…in fact, it's a lot of eras all at once…

The New Aesthetic is a response against nostalgia. The internet, ironically, has allowed us to create a cut and paste culture from the trends of previous generations. As a result, there are very few aspects of our culture which are truly ours. Many of the New Aesthetic's advocates hope that this new movement can change that.

…and because of that, it's been called flawed…

Some accuse the New Aesthetic of superficiality. It remixes too much from what already exists. It doesn't comment on society as much as it just collects images from the here and now. Others say its ideas are all over the place. They don't fit together in a coherent manner. And some believe it does not have enough cats.

…but the New Aesthetic is spreading.

Regardless of what you call it or define it as, or whether you feel it's significant or not, the New Aesthetic isn't going to disappear. It's the primary vehicle for visual design today. Elements of the New Aesthetic can be found in writing, fashion, music and even apps. This isn't the last you'll hear of the New Aesthetic.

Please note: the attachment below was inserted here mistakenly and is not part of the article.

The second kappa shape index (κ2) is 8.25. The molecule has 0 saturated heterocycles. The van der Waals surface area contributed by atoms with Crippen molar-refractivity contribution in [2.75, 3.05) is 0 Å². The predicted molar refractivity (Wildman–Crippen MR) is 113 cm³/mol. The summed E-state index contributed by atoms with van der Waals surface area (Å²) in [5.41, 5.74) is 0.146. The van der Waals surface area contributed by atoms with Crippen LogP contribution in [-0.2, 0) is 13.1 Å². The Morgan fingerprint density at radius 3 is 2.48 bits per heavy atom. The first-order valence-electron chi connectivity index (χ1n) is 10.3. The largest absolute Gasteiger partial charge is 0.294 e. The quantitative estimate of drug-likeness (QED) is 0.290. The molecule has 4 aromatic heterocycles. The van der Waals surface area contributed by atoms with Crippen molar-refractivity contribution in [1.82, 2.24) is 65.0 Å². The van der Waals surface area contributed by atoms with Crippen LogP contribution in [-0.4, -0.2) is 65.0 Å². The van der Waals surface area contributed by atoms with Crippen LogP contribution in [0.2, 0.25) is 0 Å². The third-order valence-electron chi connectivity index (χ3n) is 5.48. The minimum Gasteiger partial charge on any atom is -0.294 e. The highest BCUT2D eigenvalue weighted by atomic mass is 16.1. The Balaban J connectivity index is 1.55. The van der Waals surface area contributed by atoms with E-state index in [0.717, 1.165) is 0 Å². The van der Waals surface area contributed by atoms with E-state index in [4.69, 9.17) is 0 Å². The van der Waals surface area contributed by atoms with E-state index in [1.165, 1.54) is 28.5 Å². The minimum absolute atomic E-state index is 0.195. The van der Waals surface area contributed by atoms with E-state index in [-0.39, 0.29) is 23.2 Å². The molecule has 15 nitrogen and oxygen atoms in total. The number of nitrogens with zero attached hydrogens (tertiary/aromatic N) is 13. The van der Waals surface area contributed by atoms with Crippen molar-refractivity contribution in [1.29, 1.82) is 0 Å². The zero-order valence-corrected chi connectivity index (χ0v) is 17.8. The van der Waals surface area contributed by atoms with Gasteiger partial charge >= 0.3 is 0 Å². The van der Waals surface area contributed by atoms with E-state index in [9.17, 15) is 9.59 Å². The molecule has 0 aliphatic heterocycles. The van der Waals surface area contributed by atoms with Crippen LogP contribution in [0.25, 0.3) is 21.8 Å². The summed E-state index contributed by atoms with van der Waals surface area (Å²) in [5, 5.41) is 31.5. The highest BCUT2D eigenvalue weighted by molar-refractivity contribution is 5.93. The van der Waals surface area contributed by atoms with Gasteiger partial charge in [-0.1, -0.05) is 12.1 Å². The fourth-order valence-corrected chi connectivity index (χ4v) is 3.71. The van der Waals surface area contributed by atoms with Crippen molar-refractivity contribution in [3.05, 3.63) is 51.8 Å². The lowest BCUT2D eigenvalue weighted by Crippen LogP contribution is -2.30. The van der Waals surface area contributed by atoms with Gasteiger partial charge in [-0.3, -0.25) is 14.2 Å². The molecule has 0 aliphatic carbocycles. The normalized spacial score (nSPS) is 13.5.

Comments

    In an effort to keep this manageable [lump me into one of your keeerazzzy glitch/net.art/web-point-
    infinity/relational & new aesthetically-defined "artistic" categories if you will] here’s some [non-random + IMO relevant but not necessarily cohesive] points:

    1. I’ve only skimmed the "New Aesthetic" Bruce Sterling essays [all three of them] and don’t have an in-depth overview of the term “New Aesthetic” [henceforth now to be known as "Phrase That Will Not Be Named" in an effort to reduce the ridiculous amount of verification we are bubble-developing around it]. So there.